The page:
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New device can extract human DNA with full genetic data in minutes

Posted on May 7, 2013
This is the hand-held device for extracting DNA. Credit: UW/NanoFacture/KNR

This is the hand-held device for extracting DNA. Credit: UW/NanoFacture/KNR

Take a swab of saliva from your mouth and within minutes your DNA could be ready for analysis and genome sequencing with the help of a new device.

University of Washington engineers and NanoFacture, a Bellevue, Wash., company, have created a device that can extract human DNA from fluid samples in a simpler, more efficient and environmentally friendly way than conventional methods.

The device will give hospitals and research labs a much easier way to separate DNA from human fluid samples, which will help with genome sequencing, disease diagnosis and forensic investigations.

This is a close-up view of the portable device. Credit: UW/NanoFacture/KNR

This is a close-up view of the portable device. Credit: UW/NanoFacture/KNR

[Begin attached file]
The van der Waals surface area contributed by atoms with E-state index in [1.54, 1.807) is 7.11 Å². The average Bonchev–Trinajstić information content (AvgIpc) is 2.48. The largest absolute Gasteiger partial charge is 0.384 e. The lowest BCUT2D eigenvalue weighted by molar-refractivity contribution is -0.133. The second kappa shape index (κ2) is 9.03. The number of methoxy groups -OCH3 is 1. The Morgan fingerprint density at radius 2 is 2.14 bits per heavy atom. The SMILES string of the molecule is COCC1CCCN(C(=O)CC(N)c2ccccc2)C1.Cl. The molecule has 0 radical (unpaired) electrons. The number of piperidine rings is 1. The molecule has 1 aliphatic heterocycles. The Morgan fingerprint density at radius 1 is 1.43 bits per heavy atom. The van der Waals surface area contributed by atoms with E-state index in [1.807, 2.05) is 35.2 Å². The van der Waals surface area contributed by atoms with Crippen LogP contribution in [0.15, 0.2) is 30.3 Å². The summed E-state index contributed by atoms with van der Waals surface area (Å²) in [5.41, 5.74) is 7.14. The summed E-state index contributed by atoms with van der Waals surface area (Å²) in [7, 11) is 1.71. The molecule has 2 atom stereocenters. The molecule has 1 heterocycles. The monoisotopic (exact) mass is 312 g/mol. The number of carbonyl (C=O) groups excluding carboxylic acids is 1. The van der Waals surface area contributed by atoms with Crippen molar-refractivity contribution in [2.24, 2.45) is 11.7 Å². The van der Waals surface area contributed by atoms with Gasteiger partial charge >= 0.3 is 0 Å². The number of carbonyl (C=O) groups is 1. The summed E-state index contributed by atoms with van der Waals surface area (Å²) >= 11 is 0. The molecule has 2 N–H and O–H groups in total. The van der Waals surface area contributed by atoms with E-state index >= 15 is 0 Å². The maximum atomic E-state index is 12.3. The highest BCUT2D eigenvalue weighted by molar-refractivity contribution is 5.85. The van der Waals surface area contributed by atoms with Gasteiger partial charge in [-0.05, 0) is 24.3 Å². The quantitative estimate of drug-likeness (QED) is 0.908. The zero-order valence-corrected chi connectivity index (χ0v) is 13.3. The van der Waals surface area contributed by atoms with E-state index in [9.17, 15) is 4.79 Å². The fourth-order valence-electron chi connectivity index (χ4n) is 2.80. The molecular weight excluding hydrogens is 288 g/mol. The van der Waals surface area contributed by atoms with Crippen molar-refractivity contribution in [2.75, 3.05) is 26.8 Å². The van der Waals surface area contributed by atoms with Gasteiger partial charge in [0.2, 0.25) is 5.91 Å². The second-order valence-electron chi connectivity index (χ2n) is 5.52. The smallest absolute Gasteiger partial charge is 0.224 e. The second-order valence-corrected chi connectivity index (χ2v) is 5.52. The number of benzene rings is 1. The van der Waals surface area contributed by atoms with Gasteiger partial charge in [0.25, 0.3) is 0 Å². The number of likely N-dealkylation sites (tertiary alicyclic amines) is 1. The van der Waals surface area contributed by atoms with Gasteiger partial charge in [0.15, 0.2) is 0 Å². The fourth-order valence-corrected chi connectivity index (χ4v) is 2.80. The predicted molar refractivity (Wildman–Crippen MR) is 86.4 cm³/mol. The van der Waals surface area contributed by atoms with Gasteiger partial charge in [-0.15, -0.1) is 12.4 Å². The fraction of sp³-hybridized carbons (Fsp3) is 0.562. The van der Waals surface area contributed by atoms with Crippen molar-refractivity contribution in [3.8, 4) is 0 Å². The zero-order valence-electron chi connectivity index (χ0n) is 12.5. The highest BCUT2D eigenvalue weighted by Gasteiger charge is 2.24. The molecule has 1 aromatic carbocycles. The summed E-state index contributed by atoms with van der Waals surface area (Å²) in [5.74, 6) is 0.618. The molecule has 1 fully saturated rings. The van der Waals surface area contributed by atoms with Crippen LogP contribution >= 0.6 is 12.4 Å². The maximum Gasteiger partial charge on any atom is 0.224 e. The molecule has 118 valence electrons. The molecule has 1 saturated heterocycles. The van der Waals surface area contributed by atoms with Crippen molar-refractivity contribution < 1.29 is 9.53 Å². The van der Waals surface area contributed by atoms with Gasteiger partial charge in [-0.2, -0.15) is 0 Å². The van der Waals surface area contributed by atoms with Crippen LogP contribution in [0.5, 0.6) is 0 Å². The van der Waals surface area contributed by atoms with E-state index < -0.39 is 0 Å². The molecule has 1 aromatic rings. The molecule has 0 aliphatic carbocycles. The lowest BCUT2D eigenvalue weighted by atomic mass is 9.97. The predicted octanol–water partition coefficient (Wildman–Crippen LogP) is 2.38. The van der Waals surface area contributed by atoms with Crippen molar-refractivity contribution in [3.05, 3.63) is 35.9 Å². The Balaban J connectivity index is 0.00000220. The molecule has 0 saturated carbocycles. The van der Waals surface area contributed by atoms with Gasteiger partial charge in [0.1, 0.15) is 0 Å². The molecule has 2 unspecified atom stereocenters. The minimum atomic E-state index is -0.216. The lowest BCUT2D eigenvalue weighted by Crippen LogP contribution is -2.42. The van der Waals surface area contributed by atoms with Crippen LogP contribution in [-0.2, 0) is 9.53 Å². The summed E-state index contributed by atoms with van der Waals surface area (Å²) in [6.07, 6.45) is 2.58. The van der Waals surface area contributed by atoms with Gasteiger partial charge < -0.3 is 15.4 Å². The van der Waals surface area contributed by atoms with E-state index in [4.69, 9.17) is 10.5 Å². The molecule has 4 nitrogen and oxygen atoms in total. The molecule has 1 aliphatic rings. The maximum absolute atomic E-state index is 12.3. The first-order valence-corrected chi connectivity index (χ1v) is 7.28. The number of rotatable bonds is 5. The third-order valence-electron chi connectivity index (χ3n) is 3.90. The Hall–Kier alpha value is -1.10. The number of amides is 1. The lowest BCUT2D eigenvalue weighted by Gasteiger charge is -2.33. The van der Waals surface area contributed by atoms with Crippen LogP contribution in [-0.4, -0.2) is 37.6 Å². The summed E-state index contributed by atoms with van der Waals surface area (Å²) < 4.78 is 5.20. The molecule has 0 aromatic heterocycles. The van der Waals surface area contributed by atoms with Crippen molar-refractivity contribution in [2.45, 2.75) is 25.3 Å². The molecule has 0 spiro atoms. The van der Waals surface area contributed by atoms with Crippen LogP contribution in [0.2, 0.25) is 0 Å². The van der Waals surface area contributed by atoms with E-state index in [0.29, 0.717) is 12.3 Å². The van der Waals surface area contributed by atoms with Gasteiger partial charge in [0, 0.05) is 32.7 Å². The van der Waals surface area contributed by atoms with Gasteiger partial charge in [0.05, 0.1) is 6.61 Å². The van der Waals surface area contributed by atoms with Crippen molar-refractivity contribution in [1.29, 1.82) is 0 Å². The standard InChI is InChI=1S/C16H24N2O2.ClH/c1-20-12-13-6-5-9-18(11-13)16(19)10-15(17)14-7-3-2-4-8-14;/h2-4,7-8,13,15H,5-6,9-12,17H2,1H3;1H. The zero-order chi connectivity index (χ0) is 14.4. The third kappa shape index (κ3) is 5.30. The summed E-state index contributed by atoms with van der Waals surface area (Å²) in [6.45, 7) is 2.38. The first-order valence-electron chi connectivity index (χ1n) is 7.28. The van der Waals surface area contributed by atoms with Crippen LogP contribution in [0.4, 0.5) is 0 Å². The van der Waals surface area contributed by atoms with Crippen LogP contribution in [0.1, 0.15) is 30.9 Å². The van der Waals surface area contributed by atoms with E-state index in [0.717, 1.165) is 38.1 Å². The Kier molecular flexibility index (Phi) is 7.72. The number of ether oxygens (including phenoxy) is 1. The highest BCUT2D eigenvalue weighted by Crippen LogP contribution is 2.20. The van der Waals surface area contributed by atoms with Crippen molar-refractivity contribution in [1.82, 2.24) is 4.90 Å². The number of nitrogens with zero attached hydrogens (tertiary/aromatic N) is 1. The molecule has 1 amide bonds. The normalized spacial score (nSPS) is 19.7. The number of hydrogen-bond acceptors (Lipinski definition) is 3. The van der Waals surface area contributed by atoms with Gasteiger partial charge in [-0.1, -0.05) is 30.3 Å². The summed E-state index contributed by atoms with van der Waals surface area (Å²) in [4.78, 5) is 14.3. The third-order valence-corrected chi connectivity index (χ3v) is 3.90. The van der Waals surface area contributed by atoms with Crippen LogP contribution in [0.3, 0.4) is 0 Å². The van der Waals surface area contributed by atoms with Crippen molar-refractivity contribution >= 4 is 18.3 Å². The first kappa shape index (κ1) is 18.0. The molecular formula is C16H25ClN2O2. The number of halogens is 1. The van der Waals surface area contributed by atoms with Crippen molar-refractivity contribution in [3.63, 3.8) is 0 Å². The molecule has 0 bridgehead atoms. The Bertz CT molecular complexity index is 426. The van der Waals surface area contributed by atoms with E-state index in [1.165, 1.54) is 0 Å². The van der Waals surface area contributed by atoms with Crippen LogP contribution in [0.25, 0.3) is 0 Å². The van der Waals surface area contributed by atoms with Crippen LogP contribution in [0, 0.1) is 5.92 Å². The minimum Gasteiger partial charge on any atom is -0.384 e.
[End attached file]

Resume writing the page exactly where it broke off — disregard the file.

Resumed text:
“It’s very complex to extract DNA,” said Jae-Hyun Chung, a UW associate professor of mechanical engineering who led the research. “When you think of the current procedure, the equivalent is like collecting human hairs using a construction crane.”

This technology aims to clear those hurdles. The small, box-shaped kit now is ready for manufacturing, then eventual distribution to hospitals and clinics. NanoFacture, a UW spinout company, signed a contract with Korean manufacturer KNR Systems last month at a ceremony in Olympia, Wash.

The UW, led by Chung, spearheaded the research and invention of the technology, and still manages the intellectual property.

Separating DNA from bodily fluids is a cumbersome process that’s become a bottleneck as scientists make advances in genome sequencing, particularly for disease prevention and treatment. The market for DNA preparation alone is about $3 billion each year.

Conventional methods use a centrifuge to spin and separate DNA molecules or strain them from a fluid sample with a micro-filter, but these processes take 20 to 30 minutes to complete and can require excessive toxic chemicals.

UW engineers designed microscopic probes that dip into a fluid sample – saliva, sputum or blood – and apply an electric field within the liquid. That draws particles to concentrate around the surface of the tiny probe. Larger particles hit the tip and swerve away, but DNA-sized molecules stick to the probe and are trapped on the surface. It takes two or three minutes to separate and purify DNA using this technology.

Read more at: Phys.org

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